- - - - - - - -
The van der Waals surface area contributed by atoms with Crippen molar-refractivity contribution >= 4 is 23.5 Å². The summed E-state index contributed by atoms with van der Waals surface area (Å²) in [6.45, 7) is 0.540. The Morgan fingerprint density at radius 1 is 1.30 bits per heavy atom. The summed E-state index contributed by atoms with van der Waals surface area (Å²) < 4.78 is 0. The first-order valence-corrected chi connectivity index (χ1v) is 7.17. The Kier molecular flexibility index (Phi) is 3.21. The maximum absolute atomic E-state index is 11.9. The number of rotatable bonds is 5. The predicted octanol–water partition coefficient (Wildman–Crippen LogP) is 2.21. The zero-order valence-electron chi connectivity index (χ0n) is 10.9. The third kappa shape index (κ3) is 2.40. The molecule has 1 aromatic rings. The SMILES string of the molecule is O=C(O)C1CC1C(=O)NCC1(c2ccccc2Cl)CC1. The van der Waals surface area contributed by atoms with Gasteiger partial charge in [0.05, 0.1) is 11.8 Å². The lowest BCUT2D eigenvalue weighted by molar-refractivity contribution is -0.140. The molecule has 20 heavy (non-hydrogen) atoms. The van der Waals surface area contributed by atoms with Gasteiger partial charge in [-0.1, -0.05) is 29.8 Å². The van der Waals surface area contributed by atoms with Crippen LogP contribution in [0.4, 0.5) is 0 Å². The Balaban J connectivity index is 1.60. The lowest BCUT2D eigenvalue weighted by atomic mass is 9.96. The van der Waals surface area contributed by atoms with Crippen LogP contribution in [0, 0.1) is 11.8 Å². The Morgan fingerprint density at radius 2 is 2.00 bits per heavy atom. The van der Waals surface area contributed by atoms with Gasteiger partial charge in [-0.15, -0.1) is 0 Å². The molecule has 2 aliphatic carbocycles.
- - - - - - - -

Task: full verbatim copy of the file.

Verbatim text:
The van der Waals surface area contributed by atoms with Crippen molar-refractivity contribution >= 4 is 23.5 Å². The summed E-state index contributed by atoms with van der Waals surface area (Å²) in [6.45, 7) is 0.540. The Morgan fingerprint density at radius 1 is 1.30 bits per heavy atom. The summed E-state index contributed by atoms with van der Waals surface area (Å²) < 4.78 is 0. The first-order valence-corrected chi connectivity index (χ1v) is 7.17. The Kier molecular flexibility index (Phi) is 3.21. The maximum absolute atomic E-state index is 11.9. The number of rotatable bonds is 5. The predicted octanol–water partition coefficient (Wildman–Crippen LogP) is 2.21. The zero-order valence-electron chi connectivity index (χ0n) is 10.9. The third kappa shape index (κ3) is 2.40. The molecule has 1 aromatic rings. The SMILES string of the molecule is O=C(O)C1CC1C(=O)NCC1(c2ccccc2Cl)CC1. The van der Waals surface area contributed by atoms with Gasteiger partial charge in [0.05, 0.1) is 11.8 Å². The lowest BCUT2D eigenvalue weighted by molar-refractivity contribution is -0.140. The molecule has 20 heavy (non-hydrogen) atoms. The van der Waals surface area contributed by atoms with Gasteiger partial charge in [-0.1, -0.05) is 29.8 Å². The van der Waals surface area contributed by atoms with Crippen LogP contribution in [0.4, 0.5) is 0 Å². The Balaban J connectivity index is 1.60. The lowest BCUT2D eigenvalue weighted by atomic mass is 9.96. The van der Waals surface area contributed by atoms with Crippen LogP contribution in [0, 0.1) is 11.8 Å². The Morgan fingerprint density at radius 2 is 2.00 bits per heavy atom. The van der Waals surface area contributed by atoms with Gasteiger partial charge in [-0.15, -0.1) is 0 Å². The molecule has 2 aliphatic carbocycles.